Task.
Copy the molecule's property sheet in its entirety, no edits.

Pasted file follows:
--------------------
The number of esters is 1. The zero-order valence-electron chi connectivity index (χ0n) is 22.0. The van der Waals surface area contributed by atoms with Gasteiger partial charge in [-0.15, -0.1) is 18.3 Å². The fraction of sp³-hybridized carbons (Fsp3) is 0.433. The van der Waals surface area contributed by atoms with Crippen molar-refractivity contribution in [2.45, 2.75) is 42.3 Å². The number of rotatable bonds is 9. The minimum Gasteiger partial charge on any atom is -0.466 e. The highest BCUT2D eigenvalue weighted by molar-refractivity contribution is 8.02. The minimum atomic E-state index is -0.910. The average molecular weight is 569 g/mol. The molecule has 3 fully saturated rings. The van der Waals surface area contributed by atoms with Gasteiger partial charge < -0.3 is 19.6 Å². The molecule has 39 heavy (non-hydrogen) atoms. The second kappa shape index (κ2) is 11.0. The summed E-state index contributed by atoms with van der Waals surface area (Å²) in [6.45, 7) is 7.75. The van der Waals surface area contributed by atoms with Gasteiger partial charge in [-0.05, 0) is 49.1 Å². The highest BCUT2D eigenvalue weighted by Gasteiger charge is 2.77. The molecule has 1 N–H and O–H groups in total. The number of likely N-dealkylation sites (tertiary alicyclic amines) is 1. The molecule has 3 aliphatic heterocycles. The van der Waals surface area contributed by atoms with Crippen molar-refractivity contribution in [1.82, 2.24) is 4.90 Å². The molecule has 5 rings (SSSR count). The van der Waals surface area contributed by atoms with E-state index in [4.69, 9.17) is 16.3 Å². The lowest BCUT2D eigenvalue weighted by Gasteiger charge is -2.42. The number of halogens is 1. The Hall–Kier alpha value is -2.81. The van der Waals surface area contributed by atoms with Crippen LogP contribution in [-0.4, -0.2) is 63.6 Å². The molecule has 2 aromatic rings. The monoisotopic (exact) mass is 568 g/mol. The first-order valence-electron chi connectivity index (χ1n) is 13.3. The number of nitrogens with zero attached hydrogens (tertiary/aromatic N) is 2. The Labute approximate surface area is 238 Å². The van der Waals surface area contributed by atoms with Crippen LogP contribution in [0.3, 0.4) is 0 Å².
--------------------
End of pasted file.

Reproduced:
The number of esters is 1. The zero-order valence-electron chi connectivity index (χ0n) is 22.0. The van der Waals surface area contributed by atoms with Gasteiger partial charge in [-0.15, -0.1) is 18.3 Å². The fraction of sp³-hybridized carbons (Fsp3) is 0.433. The van der Waals surface area contributed by atoms with Crippen molar-refractivity contribution in [2.45, 2.75) is 42.3 Å². The number of rotatable bonds is 9. The minimum Gasteiger partial charge on any atom is -0.466 e. The highest BCUT2D eigenvalue weighted by molar-refractivity contribution is 8.02. The minimum atomic E-state index is -0.910. The average molecular weight is 569 g/mol. The molecule has 3 fully saturated rings. The van der Waals surface area contributed by atoms with Gasteiger partial charge < -0.3 is 19.6 Å². The molecule has 39 heavy (non-hydrogen) atoms. The second kappa shape index (κ2) is 11.0. The summed E-state index contributed by atoms with van der Waals surface area (Å²) in [6.45, 7) is 7.75. The van der Waals surface area contributed by atoms with Gasteiger partial charge in [-0.05, 0) is 49.1 Å². The highest BCUT2D eigenvalue weighted by Gasteiger charge is 2.77. The molecule has 1 N–H and O–H groups in total. The number of likely N-dealkylation sites (tertiary alicyclic amines) is 1. The molecule has 3 aliphatic heterocycles. The van der Waals surface area contributed by atoms with Crippen molar-refractivity contribution in [1.82, 2.24) is 4.90 Å². The molecule has 5 rings (SSSR count). The van der Waals surface area contributed by atoms with E-state index in [4.69, 9.17) is 16.3 Å². The lowest BCUT2D eigenvalue weighted by Gasteiger charge is -2.42. The number of halogens is 1. The Hall–Kier alpha value is -2.81. The van der Waals surface area contributed by atoms with Crippen LogP contribution in [-0.4, -0.2) is 63.6 Å². The molecule has 2 aromatic rings. The monoisotopic (exact) mass is 568 g/mol. The first-order valence-electron chi connectivity index (χ1n) is 13.3. The number of nitrogens with zero attached hydrogens (tertiary/aromatic N) is 2. The Labute approximate surface area is 238 Å². The van der Waals surface area contributed by atoms with Crippen LogP contribution in [0.3, 0.4) is 0 Å².